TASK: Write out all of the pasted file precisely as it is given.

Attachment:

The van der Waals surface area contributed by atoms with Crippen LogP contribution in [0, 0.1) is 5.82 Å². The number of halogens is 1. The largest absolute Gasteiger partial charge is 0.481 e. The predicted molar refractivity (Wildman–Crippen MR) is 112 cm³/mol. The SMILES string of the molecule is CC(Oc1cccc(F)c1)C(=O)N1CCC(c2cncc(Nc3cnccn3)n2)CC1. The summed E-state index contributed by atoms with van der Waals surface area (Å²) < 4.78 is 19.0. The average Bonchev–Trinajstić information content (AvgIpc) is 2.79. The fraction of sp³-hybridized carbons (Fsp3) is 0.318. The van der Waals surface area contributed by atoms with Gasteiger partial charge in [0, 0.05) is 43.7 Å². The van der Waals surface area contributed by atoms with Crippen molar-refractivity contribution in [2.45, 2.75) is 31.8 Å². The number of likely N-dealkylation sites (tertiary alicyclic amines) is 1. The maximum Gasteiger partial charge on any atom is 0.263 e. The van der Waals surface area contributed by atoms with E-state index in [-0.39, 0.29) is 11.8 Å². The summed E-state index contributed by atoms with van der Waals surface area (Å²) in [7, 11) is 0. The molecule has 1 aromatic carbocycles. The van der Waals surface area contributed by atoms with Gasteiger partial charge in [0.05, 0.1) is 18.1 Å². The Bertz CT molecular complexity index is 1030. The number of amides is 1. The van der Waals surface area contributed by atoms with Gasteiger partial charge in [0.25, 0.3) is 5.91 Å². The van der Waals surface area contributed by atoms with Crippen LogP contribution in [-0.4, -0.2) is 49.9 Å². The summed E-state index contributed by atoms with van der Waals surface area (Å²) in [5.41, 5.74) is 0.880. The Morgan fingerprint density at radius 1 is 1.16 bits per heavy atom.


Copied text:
The van der Waals surface area contributed by atoms with Crippen LogP contribution in [0, 0.1) is 5.82 Å². The number of halogens is 1. The largest absolute Gasteiger partial charge is 0.481 e. The predicted molar refractivity (Wildman–Crippen MR) is 112 cm³/mol. The SMILES string of the molecule is CC(Oc1cccc(F)c1)C(=O)N1CCC(c2cncc(Nc3cnccn3)n2)CC1. The summed E-state index contributed by atoms with van der Waals surface area (Å²) < 4.78 is 19.0. The average Bonchev–Trinajstić information content (AvgIpc) is 2.79. The fraction of sp³-hybridized carbons (Fsp3) is 0.318. The van der Waals surface area contributed by atoms with Gasteiger partial charge in [0, 0.05) is 43.7 Å². The van der Waals surface area contributed by atoms with Crippen molar-refractivity contribution in [2.45, 2.75) is 31.8 Å². The number of likely N-dealkylation sites (tertiary alicyclic amines) is 1. The maximum Gasteiger partial charge on any atom is 0.263 e. The van der Waals surface area contributed by atoms with E-state index in [-0.39, 0.29) is 11.8 Å². The summed E-state index contributed by atoms with van der Waals surface area (Å²) in [7, 11) is 0. The molecule has 1 aromatic carbocycles. The van der Waals surface area contributed by atoms with Gasteiger partial charge in [0.05, 0.1) is 18.1 Å². The Bertz CT molecular complexity index is 1030. The number of amides is 1. The van der Waals surface area contributed by atoms with Gasteiger partial charge in [0.25, 0.3) is 5.91 Å². The van der Waals surface area contributed by atoms with Crippen LogP contribution in [-0.4, -0.2) is 49.9 Å². The summed E-state index contributed by atoms with van der Waals surface area (Å²) in [5.41, 5.74) is 0.880. The Morgan fingerprint density at radius 1 is 1.16 bits per heavy atom.